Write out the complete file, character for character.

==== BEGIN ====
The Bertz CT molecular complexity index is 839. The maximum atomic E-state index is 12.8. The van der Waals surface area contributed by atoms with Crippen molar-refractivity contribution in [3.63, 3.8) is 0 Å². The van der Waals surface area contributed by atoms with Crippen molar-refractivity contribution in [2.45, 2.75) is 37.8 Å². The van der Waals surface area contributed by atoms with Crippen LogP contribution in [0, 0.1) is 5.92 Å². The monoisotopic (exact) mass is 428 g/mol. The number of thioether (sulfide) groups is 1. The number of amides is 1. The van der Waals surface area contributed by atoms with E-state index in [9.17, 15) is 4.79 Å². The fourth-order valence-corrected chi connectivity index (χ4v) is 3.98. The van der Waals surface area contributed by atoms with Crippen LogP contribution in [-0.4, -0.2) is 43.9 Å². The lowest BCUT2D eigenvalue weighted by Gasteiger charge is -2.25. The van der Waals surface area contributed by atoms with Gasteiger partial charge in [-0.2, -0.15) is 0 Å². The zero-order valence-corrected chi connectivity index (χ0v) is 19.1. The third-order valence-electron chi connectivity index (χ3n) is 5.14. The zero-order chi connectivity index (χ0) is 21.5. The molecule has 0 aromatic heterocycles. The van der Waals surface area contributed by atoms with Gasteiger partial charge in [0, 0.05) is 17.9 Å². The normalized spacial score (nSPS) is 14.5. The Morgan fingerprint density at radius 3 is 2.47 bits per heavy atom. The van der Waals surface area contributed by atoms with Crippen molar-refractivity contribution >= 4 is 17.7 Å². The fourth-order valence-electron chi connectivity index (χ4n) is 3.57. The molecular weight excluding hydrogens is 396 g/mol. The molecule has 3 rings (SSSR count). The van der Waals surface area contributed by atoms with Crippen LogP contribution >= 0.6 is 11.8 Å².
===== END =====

The Bertz CT molecular complexity index is 839. The maximum atomic E-state index is 12.8. The van der Waals surface area contributed by atoms with Crippen molar-refractivity contribution in [3.63, 3.8) is 0 Å². The van der Waals surface area contributed by atoms with Crippen molar-refractivity contribution in [2.45, 2.75) is 37.8 Å². The van der Waals surface area contributed by atoms with Crippen LogP contribution in [0, 0.1) is 5.92 Å². The monoisotopic (exact) mass is 428 g/mol. The number of thioether (sulfide) groups is 1. The number of amides is 1. The van der Waals surface area contributed by atoms with E-state index in [9.17, 15) is 4.79 Å². The fourth-order valence-corrected chi connectivity index (χ4v) is 3.98. The van der Waals surface area contributed by atoms with Crippen LogP contribution in [-0.4, -0.2) is 43.9 Å². The lowest BCUT2D eigenvalue weighted by Gasteiger charge is -2.25. The van der Waals surface area contributed by atoms with Gasteiger partial charge in [-0.2, -0.15) is 0 Å². The zero-order valence-corrected chi connectivity index (χ0v) is 19.1. The third-order valence-electron chi connectivity index (χ3n) is 5.14. The zero-order chi connectivity index (χ0) is 21.5. The molecule has 0 aromatic heterocycles. The van der Waals surface area contributed by atoms with Gasteiger partial charge in [0, 0.05) is 17.9 Å². The normalized spacial score (nSPS) is 14.5. The Morgan fingerprint density at radius 3 is 2.47 bits per heavy atom. The van der Waals surface area contributed by atoms with Crippen molar-refractivity contribution >= 4 is 17.7 Å². The fourth-order valence-electron chi connectivity index (χ4n) is 3.57. The molecular weight excluding hydrogens is 396 g/mol. The molecule has 3 rings (SSSR count). The van der Waals surface area contributed by atoms with Crippen LogP contribution >= 0.6 is 11.8 Å².